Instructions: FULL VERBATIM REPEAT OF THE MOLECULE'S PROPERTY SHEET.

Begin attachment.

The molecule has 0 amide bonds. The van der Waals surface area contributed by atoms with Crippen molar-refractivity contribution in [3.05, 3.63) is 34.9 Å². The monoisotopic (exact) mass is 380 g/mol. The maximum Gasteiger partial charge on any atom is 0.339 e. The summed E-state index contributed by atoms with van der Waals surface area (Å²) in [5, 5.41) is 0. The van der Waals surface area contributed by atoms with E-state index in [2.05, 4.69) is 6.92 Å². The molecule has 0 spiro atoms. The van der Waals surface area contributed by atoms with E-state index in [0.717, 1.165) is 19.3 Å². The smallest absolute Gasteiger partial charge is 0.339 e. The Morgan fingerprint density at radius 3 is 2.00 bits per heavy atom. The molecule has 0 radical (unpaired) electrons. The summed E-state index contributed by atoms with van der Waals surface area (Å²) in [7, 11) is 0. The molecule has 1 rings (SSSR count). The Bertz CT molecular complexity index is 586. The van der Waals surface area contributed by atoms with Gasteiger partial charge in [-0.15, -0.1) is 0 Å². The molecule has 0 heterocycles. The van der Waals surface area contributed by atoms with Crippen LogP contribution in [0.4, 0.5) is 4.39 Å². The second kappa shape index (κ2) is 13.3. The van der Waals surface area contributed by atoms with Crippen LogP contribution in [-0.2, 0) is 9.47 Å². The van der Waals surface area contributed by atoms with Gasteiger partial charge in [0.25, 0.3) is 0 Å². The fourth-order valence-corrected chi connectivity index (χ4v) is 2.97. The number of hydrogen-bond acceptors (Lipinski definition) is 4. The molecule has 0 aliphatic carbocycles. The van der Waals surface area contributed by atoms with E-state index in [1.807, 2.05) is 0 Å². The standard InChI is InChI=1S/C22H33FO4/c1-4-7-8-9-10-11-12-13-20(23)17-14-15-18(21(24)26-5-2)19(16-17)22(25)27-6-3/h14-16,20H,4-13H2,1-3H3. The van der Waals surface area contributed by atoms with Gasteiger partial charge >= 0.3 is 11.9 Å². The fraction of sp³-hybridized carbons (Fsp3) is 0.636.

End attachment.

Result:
The molecule has 0 amide bonds. The van der Waals surface area contributed by atoms with Crippen molar-refractivity contribution in [3.05, 3.63) is 34.9 Å². The monoisotopic (exact) mass is 380 g/mol. The maximum Gasteiger partial charge on any atom is 0.339 e. The summed E-state index contributed by atoms with van der Waals surface area (Å²) in [5, 5.41) is 0. The van der Waals surface area contributed by atoms with E-state index in [2.05, 4.69) is 6.92 Å². The molecule has 0 spiro atoms. The van der Waals surface area contributed by atoms with E-state index in [0.717, 1.165) is 19.3 Å². The smallest absolute Gasteiger partial charge is 0.339 e. The Morgan fingerprint density at radius 3 is 2.00 bits per heavy atom. The molecule has 0 radical (unpaired) electrons. The summed E-state index contributed by atoms with van der Waals surface area (Å²) in [7, 11) is 0. The molecule has 1 rings (SSSR count). The Bertz CT molecular complexity index is 586. The van der Waals surface area contributed by atoms with Gasteiger partial charge in [-0.15, -0.1) is 0 Å². The molecule has 0 heterocycles. The van der Waals surface area contributed by atoms with Crippen LogP contribution in [0.4, 0.5) is 4.39 Å². The second kappa shape index (κ2) is 13.3. The van der Waals surface area contributed by atoms with Crippen LogP contribution in [-0.2, 0) is 9.47 Å². The van der Waals surface area contributed by atoms with Gasteiger partial charge in [0.25, 0.3) is 0 Å². The fourth-order valence-corrected chi connectivity index (χ4v) is 2.97. The number of hydrogen-bond acceptors (Lipinski definition) is 4. The molecule has 0 aliphatic carbocycles. The van der Waals surface area contributed by atoms with E-state index in [1.807, 2.05) is 0 Å². The standard InChI is InChI=1S/C22H33FO4/c1-4-7-8-9-10-11-12-13-20(23)17-14-15-18(21(24)26-5-2)19(16-17)22(25)27-6-3/h14-16,20H,4-13H2,1-3H3. The van der Waals surface area contributed by atoms with Gasteiger partial charge >= 0.3 is 11.9 Å². The fraction of sp³-hybridized carbons (Fsp3) is 0.636.